UK's May defends Brexit deal before critical allies and cabinet
British Prime Minister Theresa May told parliament on Wednesday that a draft Brexit deal struck by British and EU negotiators delivered on the result of the 2016 referendum. "What we have been negotiating is a deal that does deliver on the vote of the British people," May told rowdy MPs after a barrage of criticism from hardliners in her own Conservative Party who said the agreement included unacceptable compromises. In the referendum, 52 percent voted for Britain to leave the European Union after four decades of membership.
British Prime Minister Theresa May defended her anguished divorce deal with the European Union before rowdy lawmakers on Wednesday before trying to win the backing of her splintered cabinet.
On one of the biggest days of her political career and with the fate of her government at stake, a determined and composed May told parliament she had secured the best deal possible for Britain.
"What we have been negotiating is a deal that does deliver on the vote of the British people," she told MPs in her first public comments since EU and UK negotiators finally settled on a draft Tuesday.
The deal "protects jobs, protects the integrity of our United Kingdom and protects the security of people in this country," May said to jeers.
The framework agreement capped a year and a half of complex and bitter negotiations aimed at unwinding nearly 46 years of British EU membership.
Suffering economic uncertainty in the wake of the global financial crisis and fearing an influx of migrants, Britons voted by a 52-48 margin in June 2016 to regain independence from Brussels.
Should May survive a cabinet session that started later on Wednesday in which ministers were expected to either back the framework deal or quit, Britain and the bloc will hold a Brexit summit on November 25.
Irish Prime Minister Leo Varadkar said the date was agreed pending the UK cabinet's approval, which will be followed Wednesday by the draft's publication.
The pound surged following Tuesday's initial announcement, which came just as the EU stepped up preparations for a potentially catastrophic "no deal" breakup on March 29.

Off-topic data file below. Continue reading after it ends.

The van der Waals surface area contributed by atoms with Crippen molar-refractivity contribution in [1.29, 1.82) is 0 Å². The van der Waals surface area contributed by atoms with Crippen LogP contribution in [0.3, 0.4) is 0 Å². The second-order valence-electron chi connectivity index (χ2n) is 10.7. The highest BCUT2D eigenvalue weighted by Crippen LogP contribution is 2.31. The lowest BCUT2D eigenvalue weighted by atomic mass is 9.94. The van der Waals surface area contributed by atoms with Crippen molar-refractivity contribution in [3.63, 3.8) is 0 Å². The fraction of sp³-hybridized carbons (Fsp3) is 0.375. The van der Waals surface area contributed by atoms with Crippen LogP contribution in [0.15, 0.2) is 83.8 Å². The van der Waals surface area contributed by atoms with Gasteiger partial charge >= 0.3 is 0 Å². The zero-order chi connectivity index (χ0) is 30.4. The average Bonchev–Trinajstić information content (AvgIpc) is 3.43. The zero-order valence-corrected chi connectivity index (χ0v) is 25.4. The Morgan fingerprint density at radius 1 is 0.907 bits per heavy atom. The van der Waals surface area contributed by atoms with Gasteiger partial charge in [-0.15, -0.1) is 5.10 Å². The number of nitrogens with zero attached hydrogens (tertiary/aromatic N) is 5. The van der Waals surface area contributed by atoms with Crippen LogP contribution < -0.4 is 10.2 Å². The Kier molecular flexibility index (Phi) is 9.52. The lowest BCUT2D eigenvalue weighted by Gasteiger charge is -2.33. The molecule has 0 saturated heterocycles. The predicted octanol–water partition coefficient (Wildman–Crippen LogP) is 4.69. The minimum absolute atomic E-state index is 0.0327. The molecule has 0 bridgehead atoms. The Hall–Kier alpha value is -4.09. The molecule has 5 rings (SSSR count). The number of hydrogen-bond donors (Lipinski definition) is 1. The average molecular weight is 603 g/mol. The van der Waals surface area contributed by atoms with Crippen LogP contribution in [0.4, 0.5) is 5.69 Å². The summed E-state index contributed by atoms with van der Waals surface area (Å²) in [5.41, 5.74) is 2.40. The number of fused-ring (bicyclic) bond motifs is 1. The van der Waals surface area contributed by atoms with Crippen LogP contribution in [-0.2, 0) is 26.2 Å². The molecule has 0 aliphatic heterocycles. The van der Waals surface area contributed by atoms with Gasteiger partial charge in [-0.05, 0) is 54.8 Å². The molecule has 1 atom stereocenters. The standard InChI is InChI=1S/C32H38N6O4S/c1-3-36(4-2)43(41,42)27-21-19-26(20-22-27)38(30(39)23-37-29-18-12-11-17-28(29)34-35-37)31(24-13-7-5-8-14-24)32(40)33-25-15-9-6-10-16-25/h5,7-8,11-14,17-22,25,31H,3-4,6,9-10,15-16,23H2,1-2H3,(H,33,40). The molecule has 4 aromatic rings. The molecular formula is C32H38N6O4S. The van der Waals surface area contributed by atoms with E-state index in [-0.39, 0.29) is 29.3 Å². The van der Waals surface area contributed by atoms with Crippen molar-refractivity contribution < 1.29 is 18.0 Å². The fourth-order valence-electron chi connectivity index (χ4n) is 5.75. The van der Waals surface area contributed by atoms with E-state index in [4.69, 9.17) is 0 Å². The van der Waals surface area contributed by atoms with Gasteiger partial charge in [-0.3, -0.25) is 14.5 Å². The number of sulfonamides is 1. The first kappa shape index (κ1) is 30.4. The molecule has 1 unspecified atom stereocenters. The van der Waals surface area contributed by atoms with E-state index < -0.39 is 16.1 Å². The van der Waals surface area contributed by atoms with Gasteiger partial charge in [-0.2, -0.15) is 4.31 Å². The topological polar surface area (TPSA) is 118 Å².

But it has since pared some of those gains as the strength of the resistance to May became apparent -- both from those who want a clean break with the bloc and those who want to preserve the alliance.
Jeremy Corbyn, leader of the main opposition Labour Party who is seeking early elections, called the entire negotiations process "shambolic".
"This government spent two years negotiating a bad deal that will leave the country in an indefinite half-way house," he said.
And Conservative Party MP Peter Bone, a leading pro-Brexit lawmaker, accused May of "not delivering the Brexit people voted for".
"Today you will lose the support of many Conservative MPs and millions of voters," he warned the British leader.
- IRISH BACKSTOP -
May has faced constant criticism from Conservative MPs over her approach.
But more ominously, the Northern Irish party which props up her government threatened to break their alliance over reports of a special arrangement for the British province.
According to media reports, the final deal includes a so-called "backstop" arrangement in which the whole United Kingdom will remain in a customs arrangement with the EU.
Northern Ireland would also effectively stay in the European single market under the proposals, meaning some checks may be required between Northern Ireland and the rest of the country, the reports said.
Arlene Foster, leader of the Democratic Unionist Party (DUP), was heading to London on Wednesday, telling Sky News that these were "worrying times."
"We cannot be separated from the rest of the UK, either in terms of customs or indeed in terms of regulatory alignment either," she said.
"Hopefully we'll actually get to see the text so that we can make our own judgement on that."
- 'SHORT NOTICE' -
European sources in Brussels told AFP that if May wins the backing of her cabinet, Wednesday's simultaneous meeting of EU ambassadors could be followed by a second get-together on Friday and a pre-summit meeting of EU ministers on Monday.
But several diplomats expressed caution, with one telling AFP that Monday "seems very short notice".
Failure would delay the final settlement until a formal Brussels summit in mid-December, leaving little time for May to get the deal and associated legislation through parliament.
The talks were stuck for months on how to avoid border checks between British Northern Ireland and EU member Ireland, if and until London strikes a new trade deal with Brussels.
The deal reportedly allows for a review mechanism that Britain could use to try to leave the backstop arrangement -- a key demand of Conservative eurosceptics.
Former Tory party leader William Hague warned Brexiteers that they could sabotage the whole process if they failed to back May's plan.
"If they vote down a deal because they are not happy with the details, the consequences may be that Brexit never happens," he said on the radio.
Popular tabloid The Daily Mail carried the front-page headline "Judgment Day", urging its centre-right readership to give the deal "a fair chance".